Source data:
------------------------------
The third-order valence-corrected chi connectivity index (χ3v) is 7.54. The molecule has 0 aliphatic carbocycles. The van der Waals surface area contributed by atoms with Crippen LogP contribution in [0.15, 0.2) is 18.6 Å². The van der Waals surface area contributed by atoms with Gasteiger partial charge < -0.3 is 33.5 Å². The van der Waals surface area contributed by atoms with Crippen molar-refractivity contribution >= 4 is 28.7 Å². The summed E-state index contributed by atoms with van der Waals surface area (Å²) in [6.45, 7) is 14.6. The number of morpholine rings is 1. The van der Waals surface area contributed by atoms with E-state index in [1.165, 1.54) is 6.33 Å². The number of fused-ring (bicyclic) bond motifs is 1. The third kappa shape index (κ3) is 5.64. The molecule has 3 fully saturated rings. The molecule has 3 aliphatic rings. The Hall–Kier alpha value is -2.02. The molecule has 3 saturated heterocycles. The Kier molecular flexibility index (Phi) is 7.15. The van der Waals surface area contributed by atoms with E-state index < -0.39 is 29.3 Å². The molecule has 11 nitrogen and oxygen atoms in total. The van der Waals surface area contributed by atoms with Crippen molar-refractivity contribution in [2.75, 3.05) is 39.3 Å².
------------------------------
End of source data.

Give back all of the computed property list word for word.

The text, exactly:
The third-order valence-corrected chi connectivity index (χ3v) is 7.54. The molecule has 0 aliphatic carbocycles. The van der Waals surface area contributed by atoms with Crippen LogP contribution in [0.15, 0.2) is 18.6 Å². The van der Waals surface area contributed by atoms with Gasteiger partial charge < -0.3 is 33.5 Å². The van der Waals surface area contributed by atoms with Crippen molar-refractivity contribution >= 4 is 28.7 Å². The summed E-state index contributed by atoms with van der Waals surface area (Å²) in [6.45, 7) is 14.6. The number of morpholine rings is 1. The van der Waals surface area contributed by atoms with E-state index in [1.165, 1.54) is 6.33 Å². The number of fused-ring (bicyclic) bond motifs is 1. The third kappa shape index (κ3) is 5.64. The molecule has 3 fully saturated rings. The molecule has 3 aliphatic rings. The Hall–Kier alpha value is -2.02. The molecule has 3 saturated heterocycles. The Kier molecular flexibility index (Phi) is 7.15. The van der Waals surface area contributed by atoms with E-state index < -0.39 is 29.3 Å². The molecule has 11 nitrogen and oxygen atoms in total. The van der Waals surface area contributed by atoms with Crippen molar-refractivity contribution in [2.75, 3.05) is 39.3 Å².